Katniss doesn’t yet understand the inner life, the inner logos-reality which allows her to be contemplative and self-aware enough to oppose the Capitol in truth and sacrificial love. On the roof before the 74th Games, Peeta’s ready to die a martyr, and Katniss is simply confused.Part of the way into Catching Fire, however, Katniss is wrestling with her inner-self and her motivation for defying the Capitol with the berries at the end of the 74th Games (CF p. 118). Was it just to stay alive? To keep Peeta alive? Or was she consciously opposing an oppressive regime?
The fact that she’s asking these questions shows a big transition for her; she now knows, deep inside, that the Capitol must be opposed, and she wants to be part of that opposition. What changed? What made the difference?
The Death of Rue
Rue did. During the Games, Katniss made an alliance with the extraordinary character Rue. There are lots of references to plants and plant names in these books, and Rue is a key one. A “rue” is a strong herb with medicinal properties, used to help with eyestrain or sore eyes. Shakespeare called the rue the “sour herb of grace” in Richard II, and it was used to mark the spot where the queen learned of Richard’s being taken captive (III.4.104-105). “Rue,” of course, also means to cause to repent or regret. At Rue’s death, Katniss’s inward repentance and transformation begins. She can no longer simply act out of self-preservation. She must act for others and against evil (the Capitol). She reflects later that her covering Rue with flowers was seen by the Capitol as an act of rebellion; she was suppose to glory in the death of other tributes, not mourn them (p. 363). The funeral she enacted on the forest floor for Rue was edited by the Capitol when broadcast on TV. Rue’s death and burial, Harry Potter fans, is the Dobby moment. Rue is the medicinal herb which helps Katniss begin to “see” (healing eyestrain) the spiritual things.
Near the climax of the same book, the night before Katniss and Peeta are going to make their final moves toward winning the Games, Katniss spends the entire night watching the journey of the moon through the sky. For understanding the symbolism there, think of Luna being Harry’s only light/guide through Order of the Phoenix.
Catching Fire gives us a Katniss who is consciously in rebellion against the Capitol, though she’s still a pawn in someone else’s game. (I think John Granger is probably right that it’s Undersee’s game.) She now knows why both Gale and Peeta were so passionate in their opposition to the overbearing government. She concludes early on in the book, “If I held them [the berries] out to defy the Capitol, then I am someone of worth.” She begins to recognize her faults: “I’m selfish. I’m a coward….No wonder I won the Games. No decent person ever does” (CF p. 117). Then she remembers that she saved Peeta. She begins to wrestle with why she did it.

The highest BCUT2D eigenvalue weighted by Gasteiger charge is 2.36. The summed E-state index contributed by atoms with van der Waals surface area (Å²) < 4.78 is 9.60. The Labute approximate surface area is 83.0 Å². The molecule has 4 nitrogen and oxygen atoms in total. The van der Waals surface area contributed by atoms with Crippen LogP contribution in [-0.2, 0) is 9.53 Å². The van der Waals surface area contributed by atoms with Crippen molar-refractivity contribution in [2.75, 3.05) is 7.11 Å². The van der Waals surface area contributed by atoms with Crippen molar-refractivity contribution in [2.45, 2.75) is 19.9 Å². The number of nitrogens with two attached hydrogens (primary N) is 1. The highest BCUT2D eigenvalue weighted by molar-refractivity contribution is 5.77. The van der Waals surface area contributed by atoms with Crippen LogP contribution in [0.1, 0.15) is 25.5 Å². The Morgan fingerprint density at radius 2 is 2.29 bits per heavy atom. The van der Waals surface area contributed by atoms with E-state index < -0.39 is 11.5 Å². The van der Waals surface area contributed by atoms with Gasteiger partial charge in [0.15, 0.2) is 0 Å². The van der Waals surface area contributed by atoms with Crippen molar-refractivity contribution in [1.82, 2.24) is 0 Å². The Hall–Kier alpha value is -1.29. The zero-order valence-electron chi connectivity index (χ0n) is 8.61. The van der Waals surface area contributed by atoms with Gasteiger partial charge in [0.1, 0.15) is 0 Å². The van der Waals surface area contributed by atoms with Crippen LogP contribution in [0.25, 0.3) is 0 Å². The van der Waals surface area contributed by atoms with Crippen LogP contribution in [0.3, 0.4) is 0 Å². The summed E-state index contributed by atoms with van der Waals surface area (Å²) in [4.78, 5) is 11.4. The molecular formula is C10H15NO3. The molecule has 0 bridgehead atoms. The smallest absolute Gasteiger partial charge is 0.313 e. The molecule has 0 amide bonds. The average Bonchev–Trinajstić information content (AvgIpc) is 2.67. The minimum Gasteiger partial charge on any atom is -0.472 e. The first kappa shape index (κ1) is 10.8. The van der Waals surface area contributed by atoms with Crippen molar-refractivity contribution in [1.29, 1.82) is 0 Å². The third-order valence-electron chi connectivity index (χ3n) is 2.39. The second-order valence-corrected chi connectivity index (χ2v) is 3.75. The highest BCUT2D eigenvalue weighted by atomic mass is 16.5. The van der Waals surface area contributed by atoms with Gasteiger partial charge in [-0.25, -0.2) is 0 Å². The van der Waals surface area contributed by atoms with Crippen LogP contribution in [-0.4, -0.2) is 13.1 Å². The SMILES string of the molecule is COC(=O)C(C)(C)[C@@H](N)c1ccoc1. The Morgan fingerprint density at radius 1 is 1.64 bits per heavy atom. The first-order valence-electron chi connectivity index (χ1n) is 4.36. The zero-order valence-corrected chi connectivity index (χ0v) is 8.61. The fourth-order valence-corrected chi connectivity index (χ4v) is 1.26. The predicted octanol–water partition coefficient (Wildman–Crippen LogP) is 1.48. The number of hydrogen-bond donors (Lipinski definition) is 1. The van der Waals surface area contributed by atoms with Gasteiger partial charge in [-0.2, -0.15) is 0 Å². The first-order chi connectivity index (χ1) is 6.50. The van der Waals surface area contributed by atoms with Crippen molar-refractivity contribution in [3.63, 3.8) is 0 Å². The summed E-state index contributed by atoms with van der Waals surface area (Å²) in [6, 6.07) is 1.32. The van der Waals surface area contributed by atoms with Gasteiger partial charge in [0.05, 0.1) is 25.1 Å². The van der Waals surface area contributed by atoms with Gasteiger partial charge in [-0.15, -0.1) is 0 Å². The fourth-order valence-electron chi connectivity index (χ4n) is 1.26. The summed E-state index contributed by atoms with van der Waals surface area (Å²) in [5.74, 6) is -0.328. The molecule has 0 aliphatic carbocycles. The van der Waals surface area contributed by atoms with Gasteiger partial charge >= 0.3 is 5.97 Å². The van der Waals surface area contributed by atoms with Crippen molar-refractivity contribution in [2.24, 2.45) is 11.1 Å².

She’s also ready to play a sacrificial role in her opposition to the Capitol, and as she prepares for the 75th Games, she’s in a much different place than she was that night before the 74th. The big difference is that now, she knows her own spirit:
Yes, everyone in the districts will be watching to see how I handle this death sentence, this final act of President Snow’s dominance. They will be looking for some that their battles have not been in vain. If I can make it clear that I’m still defying the Capitol right up to the end, the Capitol will have killed me … but not my spirit. What better way to give hope to the rebels? […] I will be more valuable dead. They can turn me into some kind of martyr for the cause…. (p. 243-44, emphasis added)
By the way, if you’re skeptical that Suzanne Collins has deliberately chosen character names with important meanings, consider that her enemy is President Snow, and she becomes the “Girl on Fire.”
The Mockingjay Symbol and the Pearl Theory
The Mockingjay is obviously the central symbol of the books, and it’s a great one. The Capitol distorts nature by creating “muttations” – breeds that serve some purpose for the Capitol. The jabberjay was a popular one – a male bird that was able to serve as a spy by perfectly mimicking a human voice, and therefore able to relay messages about what the rebels are doing. The rebels figured it out, and began sending false messages. The Capitol, of course, discarded the jabberjays as useless, but they mated with female mockingbirds and produced the mockingjay. You’ll notice that the feminine element is the key part of the protest against the very dominant, oppressive system. Gale, Peeta, and Haymitch are integral to the new rebellion, but Katniss (and Undersee, I’d wager with John Granger) are the real heart of it.
This leads us to speculation, and John Granger has done a lot of great work. I’ll offer nothing as concrete and detailed as Mr. Granger has. I’ll only suggest that while I agree with the idea that Ms. Undersee is indeed the current “mockingjay,” that the continued spirit-transformation of Katniss will result in her being the book’s true mockingjay, the title character of the third book.
Based on the way she scratched up Haymitch’s face at the end of Catching Fire, she’s got a bit of learning to do. But she’ll also have to come to terms with being a player in someone else’s game and find her own mockingjay voice before the end.
I don’t intend to do a lot of writing on The Hunger Games, but I do want to return with one more post taking up various issues of Panem’s culture and tie them to key themes, particularly the place of the Fall in the appeal of dystopia and the connections between the fashion satire, evil as dehumanization, poverty and power.